Ways to learn and engage with Indigenous history
Canada has a very long, undeniable history of racism.
While many BIPOC are well aware of this, no community has experienced this more than Indigenous Peoples. As more discoveries about the atrocities that occurred in residential schools emerge, Canada has announced its first official National Day for Truth and Reconciliation.
On September 30, honour those who have been affected by residential schools by learning about the significance of the day, decolonizing your thinking, and engaging meaningfully with the Indigenous history of this country.
Below are just some of the resources that you can begin with in order to lean in, listen, and learn this September 30.
Learn Indigenous history
- Read the 94 Calls to Action from the Truth and Reconciliation report
- Learn about the history of residential schools, hear stories from survivors, and find more resources to keep conversations going
- Watch and listen to stories from residential school survivors, as well as other content that showcases First Nations, Métis, and Inuit perspectives and experiences
- Learn the story of Phyllis Webstad from the Stswecem’c Xgat’tem First Nation and the origin of Orange Shirt Day. Because before September 30th was announced as the National Day of Truth and Reconciliation, it was Orange Shirt Day; learn the story of this day.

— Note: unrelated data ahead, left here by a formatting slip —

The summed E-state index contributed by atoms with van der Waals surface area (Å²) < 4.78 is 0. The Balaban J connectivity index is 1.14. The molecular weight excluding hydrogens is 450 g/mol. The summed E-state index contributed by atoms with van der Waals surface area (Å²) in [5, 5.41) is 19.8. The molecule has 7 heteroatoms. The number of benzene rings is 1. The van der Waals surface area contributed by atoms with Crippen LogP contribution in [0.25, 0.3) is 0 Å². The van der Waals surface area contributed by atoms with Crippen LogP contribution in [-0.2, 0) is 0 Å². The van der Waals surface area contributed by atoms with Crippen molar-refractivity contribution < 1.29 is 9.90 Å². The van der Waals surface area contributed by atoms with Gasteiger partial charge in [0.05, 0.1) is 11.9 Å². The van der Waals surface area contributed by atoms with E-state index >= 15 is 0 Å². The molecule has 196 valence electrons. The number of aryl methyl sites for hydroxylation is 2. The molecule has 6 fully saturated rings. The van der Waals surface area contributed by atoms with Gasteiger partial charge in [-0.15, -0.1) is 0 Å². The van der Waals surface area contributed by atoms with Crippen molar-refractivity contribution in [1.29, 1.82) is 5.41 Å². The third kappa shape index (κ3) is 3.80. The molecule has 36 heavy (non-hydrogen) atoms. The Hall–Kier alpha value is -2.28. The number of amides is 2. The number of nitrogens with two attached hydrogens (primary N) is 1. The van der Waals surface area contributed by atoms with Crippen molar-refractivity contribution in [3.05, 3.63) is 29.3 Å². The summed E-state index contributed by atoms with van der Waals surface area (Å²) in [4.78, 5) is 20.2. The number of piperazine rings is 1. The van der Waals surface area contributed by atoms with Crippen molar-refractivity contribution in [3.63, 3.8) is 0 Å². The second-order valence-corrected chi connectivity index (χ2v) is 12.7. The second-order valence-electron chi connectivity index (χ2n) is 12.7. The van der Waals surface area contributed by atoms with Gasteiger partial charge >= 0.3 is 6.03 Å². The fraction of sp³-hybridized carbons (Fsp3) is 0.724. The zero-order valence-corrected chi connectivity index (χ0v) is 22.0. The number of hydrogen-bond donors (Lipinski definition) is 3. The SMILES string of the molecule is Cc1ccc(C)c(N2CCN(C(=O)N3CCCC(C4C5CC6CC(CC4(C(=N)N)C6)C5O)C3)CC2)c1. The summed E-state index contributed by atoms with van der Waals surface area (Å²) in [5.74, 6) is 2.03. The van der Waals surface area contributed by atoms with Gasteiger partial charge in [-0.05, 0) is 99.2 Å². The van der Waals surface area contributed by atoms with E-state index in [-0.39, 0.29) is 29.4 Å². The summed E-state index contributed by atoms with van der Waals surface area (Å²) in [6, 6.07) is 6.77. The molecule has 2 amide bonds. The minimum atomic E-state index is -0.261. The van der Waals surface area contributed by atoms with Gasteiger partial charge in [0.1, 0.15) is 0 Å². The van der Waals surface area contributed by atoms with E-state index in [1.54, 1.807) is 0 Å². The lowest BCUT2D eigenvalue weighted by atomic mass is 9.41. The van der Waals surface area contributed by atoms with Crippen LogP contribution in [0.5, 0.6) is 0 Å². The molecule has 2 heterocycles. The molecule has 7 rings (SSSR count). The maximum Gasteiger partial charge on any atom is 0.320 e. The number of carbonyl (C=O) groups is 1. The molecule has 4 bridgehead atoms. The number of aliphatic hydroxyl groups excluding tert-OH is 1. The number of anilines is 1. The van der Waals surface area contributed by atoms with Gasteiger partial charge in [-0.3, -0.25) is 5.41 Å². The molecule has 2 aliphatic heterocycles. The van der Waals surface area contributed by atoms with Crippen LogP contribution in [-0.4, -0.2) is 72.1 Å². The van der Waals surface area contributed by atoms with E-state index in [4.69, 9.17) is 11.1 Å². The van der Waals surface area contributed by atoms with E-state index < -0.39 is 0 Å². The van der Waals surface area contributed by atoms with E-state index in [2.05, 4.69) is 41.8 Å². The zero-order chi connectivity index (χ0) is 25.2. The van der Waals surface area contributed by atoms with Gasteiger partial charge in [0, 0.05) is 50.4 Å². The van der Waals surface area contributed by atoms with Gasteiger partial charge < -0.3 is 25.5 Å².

Engage with the Indigenous story
- Talk about residential schools and confront denial, minimization, and misinformation
- Practice decolonizing behaviour and anti-racist communications to everyday life
- Confront what it means to be a settler of colour on Indigenous lands
- Follow Indigenous creators, activists, and businesses such as Indiginews, consultant, leader, and speaker Len Pierre, and populate your social media with Indigenous voices. For some Instagram accounts, start here. Or if TikTok is up your alley, try this.
- Attend events on the topics of truth and reconciliation led by the Indigenous community
More than just one day
The trauma from residential schools as well as the racism that made it possible are still present in our society today.
As investigations continue, more children will be discovered. It’s important to examine the ways that we are complicit in and have benefited from colonialism in Canada. We must take active steps to change our mindsets and take action against racism.
To support residential school survivors, their families, and those dealing with intergenerational trauma, visit the Indian Residential School Survivors Society.
Featured image: The Star
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